Van Gogh, Gauguin and Cezanne were considered the outlaws in many respects, in the art world because of their revolutionary art styles and in the social order because of their reputation as hostile and antisocial characters. The founders of the new avant-garde art movement- post impressionism, they were the rebellions of their time. They rejected the conventional rules of painting and created their own unique style, much to the annoyance of the traditionalist. However their bad boys status is not limited to the art scenario, all three were well known for their eccentric and unapproachable nature.
Interior of a forest by Paul Cézanne
Paul Cezanne’s art was much ahead of his time, even his contemporaries ‘The Impressionists’, known to be the revolutionaries of their time couldn’t cope with his radical style. His ultramodern technique was by far too advanced for the impressionist to categories him as one of their own. Eventually Cézanne broke away from the group and cut all ties with his other fellow artists. He shifted to a secluded base in a suburb of Aix-en-Provence and started leading a very reclusive life in complete isolation. As per his biographer Lawrence Hanson-“ He became violently anti-social that poisoned every relationship in his life. With every year his detestation of his fellow men seemed to grow and his efforts to appear even passably civil dwindled to next to nothing.”
The card players by Paul Cézanne
Still Life with a Ginger Jar and Eggplants by Paul Cézanne
Vincent van Gogh like his artworks was volatile and unpredictable. His erratic brush strokes and intensely dazzling palette altered the face of art forever. His offbeat masterpieces have been an inspiration for future art movements like Cubism and Fauvism. Van Gogh became the poster child for the classic eccentric and unfriendly artist. His mood swings, alcoholism and mental illnesses like schizophrenia and bipolar disorder made him an outcast in the society. The artist himself confessed to his brother Theo that he felt like a misfit even amongst his own artist friends. After the infamous incident, when he cut his ear lobe with a razor, the locals in Arles signed a petition stating that van Gogh was dangerous and unreliable. Thereafter he confined himself within the Saint-Paul-de-Mausole asylum and painted within the hospitals property.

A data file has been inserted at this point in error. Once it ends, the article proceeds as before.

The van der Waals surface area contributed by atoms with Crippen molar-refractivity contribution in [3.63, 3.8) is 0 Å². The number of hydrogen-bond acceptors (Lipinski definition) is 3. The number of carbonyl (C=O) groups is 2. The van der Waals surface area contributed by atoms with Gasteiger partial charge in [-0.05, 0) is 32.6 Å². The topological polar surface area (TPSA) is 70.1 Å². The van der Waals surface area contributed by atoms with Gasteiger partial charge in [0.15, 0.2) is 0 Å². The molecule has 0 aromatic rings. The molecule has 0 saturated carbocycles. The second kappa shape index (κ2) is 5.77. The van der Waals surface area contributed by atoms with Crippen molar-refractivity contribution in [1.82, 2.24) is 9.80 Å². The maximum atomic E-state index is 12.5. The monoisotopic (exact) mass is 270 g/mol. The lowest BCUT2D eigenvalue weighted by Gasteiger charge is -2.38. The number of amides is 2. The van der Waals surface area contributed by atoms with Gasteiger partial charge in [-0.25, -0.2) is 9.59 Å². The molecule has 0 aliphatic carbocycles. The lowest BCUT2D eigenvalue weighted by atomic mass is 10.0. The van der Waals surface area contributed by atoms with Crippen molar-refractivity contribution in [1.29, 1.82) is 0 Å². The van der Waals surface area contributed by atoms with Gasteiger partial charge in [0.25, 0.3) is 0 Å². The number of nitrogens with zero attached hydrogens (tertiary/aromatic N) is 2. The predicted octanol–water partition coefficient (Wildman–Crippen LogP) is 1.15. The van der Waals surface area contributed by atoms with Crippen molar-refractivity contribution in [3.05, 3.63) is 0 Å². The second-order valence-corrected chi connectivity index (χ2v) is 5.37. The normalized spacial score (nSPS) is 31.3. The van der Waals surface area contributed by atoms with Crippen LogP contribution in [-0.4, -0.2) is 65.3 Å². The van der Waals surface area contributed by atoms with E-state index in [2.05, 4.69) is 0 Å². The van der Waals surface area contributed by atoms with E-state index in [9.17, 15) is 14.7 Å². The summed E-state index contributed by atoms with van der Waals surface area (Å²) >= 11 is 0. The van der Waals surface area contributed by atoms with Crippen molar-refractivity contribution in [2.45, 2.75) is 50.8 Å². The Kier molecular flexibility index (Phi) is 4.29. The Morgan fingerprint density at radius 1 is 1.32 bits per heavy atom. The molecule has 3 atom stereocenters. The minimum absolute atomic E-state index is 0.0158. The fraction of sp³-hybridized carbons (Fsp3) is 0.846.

Garden at Arles by Vincent van Gogh
Wheatfield with crows by Vincent van Gogh
Poppy field by Vincent van Gogh
Paul Gauguin became an outsider by choice, he abandoned his wife and five children and escaped to a small primitive island- Tahiti. Though it was an idealistic life for a lone artist but shifting away from civilization and selfishly running away from family responsibilities would qualify him as an oddball even in current times. Financial difficulties and his need to look for compositions and subjects unadulterated by the artificial western culture led him to visit Tahiti. Enamored by the exotic location and simplicity of the natives, he eventually decided to make the island his permanent home. His bright colored Tahiti paintings captured the innocence and ethnicity of the locals superbly. The usage of experimental colors and abstract shapes of the indigenous subjects in his tropical paradise-like masterpieces was fresh and original. Unfortunately, these new and untried techniques could not be comprehended and accepted by the art community of his time.
Two Tahitians by Paul Gauguin
The Siesta by Paul Gauguin
Self Portrait by Paul Gauguin
Being ‘the outlaws’ wasn’t the only thing they had in common, the trio made groundbreaking progress in the art world which laid down the foundation for the modern art. Unlike other contemporary artists of their time, who composed what they saw in real life and copied it on their canvases, Gauguin along with Vincent and Cezanne were first of their kind who made from their imagination. Great artists like Picasso and Matisse were greatly influenced by these outlaws.